(NEW YORK) -- With superstorm Sandy now in the history books as one of the most devastating storms to ever hit the East Coast, many states have begun to move forward and take steps toward recovery.
As many on the East Coast start to rebuild and venture back into everyday life, here is a detailed look at what services will be available to those areas hit hardest by Sandy:
- The New York Stock Exchange is scheduled to reopen on Wednesday, with New York City Mayor Michael Bloomberg ringing the opening bell.
- John F. Kennedy Airport opened at 7 a.m. Wednesday. Some airlines landed planes at the airport last night in preparation for Wednesday's opening. But carriers will be providing limited service. Rail service on AirTrain JFK is suspended until further notice.
- Newark Liberty International opened at 7 a.m. Wednesday, but carriers will be providing limited service. AirTrain Newark is suspended until further notice.
- LaGuardia and Teterboro airports remain closed at this time. Runways at LaGuardia remain flooded, and air traffic cannot resume until crews can clear it.
- New York's George Washington Bridge, Goethals Bridge, Bayonne Bridge and Outerbridge Crossing are open.
- The Holland Tunnel is closed until further notice. Floodwaters have kept the Hugh L. Carey Tunnel -- formerly the Brooklyn-Battery Tunnel -- and Queens-Midtown tunnel closed. The Lincoln Tunnel remains open.
- The New York City subway system is closed because of flooding, but Mayor Michael Bloomberg projects service will begin in two to three days. Restoration will likely come in stages.
- The MTA restored partial bus service in New York City Tuesday night, without charging fares.
- Long Island Rail Road service remains suspended while the agency assesses damage. No word yet on when they will resume service.
- Metro North is closed until further notice and no opening has been estimated.
- A date for the restoration of Amtrak service directly to and from New York Penn Station from either the north or south is not available at this time. The railroad said late Tuesday that modified service between Newark, N.J., and points south will resume on Wednesday. That includes restoring Virginia service to Lynchburg, Richmond and Newport News; Keystone trains in Pennsylvania; and Downeaster service between Boston and Portland, Maine.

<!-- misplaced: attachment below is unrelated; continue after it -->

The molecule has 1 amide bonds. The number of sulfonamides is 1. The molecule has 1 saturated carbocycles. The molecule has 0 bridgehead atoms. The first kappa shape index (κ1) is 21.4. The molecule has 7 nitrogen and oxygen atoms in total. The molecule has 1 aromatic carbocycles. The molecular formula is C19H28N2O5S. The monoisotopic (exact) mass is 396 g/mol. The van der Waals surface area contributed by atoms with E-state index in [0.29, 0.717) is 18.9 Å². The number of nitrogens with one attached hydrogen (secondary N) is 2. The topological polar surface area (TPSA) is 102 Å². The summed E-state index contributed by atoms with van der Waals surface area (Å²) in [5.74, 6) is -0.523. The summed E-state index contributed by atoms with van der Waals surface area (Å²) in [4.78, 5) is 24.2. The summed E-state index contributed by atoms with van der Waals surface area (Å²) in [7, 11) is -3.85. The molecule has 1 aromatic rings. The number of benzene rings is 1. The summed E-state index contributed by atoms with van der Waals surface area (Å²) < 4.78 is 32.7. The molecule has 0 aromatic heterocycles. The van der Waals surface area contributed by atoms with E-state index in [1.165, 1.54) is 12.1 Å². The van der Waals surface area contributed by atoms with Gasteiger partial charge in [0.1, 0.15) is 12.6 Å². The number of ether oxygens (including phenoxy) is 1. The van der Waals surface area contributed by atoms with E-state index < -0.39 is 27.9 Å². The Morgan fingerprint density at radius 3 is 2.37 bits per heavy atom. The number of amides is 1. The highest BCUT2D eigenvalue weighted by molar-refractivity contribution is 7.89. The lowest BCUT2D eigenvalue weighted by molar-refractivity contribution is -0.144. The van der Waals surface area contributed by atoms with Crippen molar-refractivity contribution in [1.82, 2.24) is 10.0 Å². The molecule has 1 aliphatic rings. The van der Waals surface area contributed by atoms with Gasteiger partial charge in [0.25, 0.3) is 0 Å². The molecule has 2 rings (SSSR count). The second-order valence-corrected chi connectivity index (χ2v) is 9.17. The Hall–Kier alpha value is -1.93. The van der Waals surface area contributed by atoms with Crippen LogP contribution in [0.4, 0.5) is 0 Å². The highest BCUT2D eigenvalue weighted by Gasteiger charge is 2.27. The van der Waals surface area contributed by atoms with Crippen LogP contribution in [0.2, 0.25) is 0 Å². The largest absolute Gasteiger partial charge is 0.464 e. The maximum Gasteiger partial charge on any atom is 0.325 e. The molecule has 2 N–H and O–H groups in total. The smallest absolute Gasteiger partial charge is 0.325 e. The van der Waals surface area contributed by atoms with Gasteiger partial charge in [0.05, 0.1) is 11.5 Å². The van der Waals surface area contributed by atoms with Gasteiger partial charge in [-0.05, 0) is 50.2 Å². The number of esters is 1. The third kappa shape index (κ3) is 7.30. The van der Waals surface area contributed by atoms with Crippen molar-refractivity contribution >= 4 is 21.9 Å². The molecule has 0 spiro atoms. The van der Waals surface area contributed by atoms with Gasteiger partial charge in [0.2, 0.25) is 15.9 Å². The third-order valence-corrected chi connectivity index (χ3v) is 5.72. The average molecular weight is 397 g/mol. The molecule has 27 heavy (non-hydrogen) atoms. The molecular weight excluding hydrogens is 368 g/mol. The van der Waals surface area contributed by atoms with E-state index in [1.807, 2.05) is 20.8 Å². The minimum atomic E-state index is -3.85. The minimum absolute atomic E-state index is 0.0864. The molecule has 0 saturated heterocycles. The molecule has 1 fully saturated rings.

- There will be no Northeast Regional service between New York and Boston and no Acela Express service for the entire length of the Northeast Corridor. No date has been set for resumption of service.
- All New York City public schools remained closed for a third straight day Wednesday. No announcement has been made about when they will resume.
- Broadway will be lit up again for the first time since Saturday night as shows are to resume later Wednesday night.
- For the first time in its 39-year history, New York City has canceled its famous Halloween parade through Greenwich Village.
- New Jersey Gov. Chris Christie authorized the closure of all state offices in New Jersey Wednesday. Many schools in the state will also be closed.
- All New Jersey PATH service is suspended until further notice. All public and private bus service in New Jersey is currently suspended, but some bus carriers may resume service later Wednesday.
- The first ferries will run between New Jersey and New York from 7 a.m. until 6:30 p.m. Wednesday, starting from Paulus Hook, Weehawken and Hoboken North at 14th Street and going to the World Financial Ferry Terminal in Battery Park City.
- All Halloween festivities at the White House have been canceled in the wake of the storm.
- Con Edison tweets this is the largest storm-related outage in their history. Crews are working around the clock to assess damage and restore power. Customers in areas served by overhead power could take at least a week while underground could take four days. More than 250,000 lower Manhattan customers are without power.
- The Long Island Power Authority said it will need at least 10 days to fix the outages. More than 914,000 of LIPA's 1.1 million customers were without power as of 8 p.m. Tuesday, according to Newsday.
- Labor Department spokesman Carl Fillichio said employees at the Bureau of Labor Statistics are working hard to ensure the timely release of employment data on Nov. 2.
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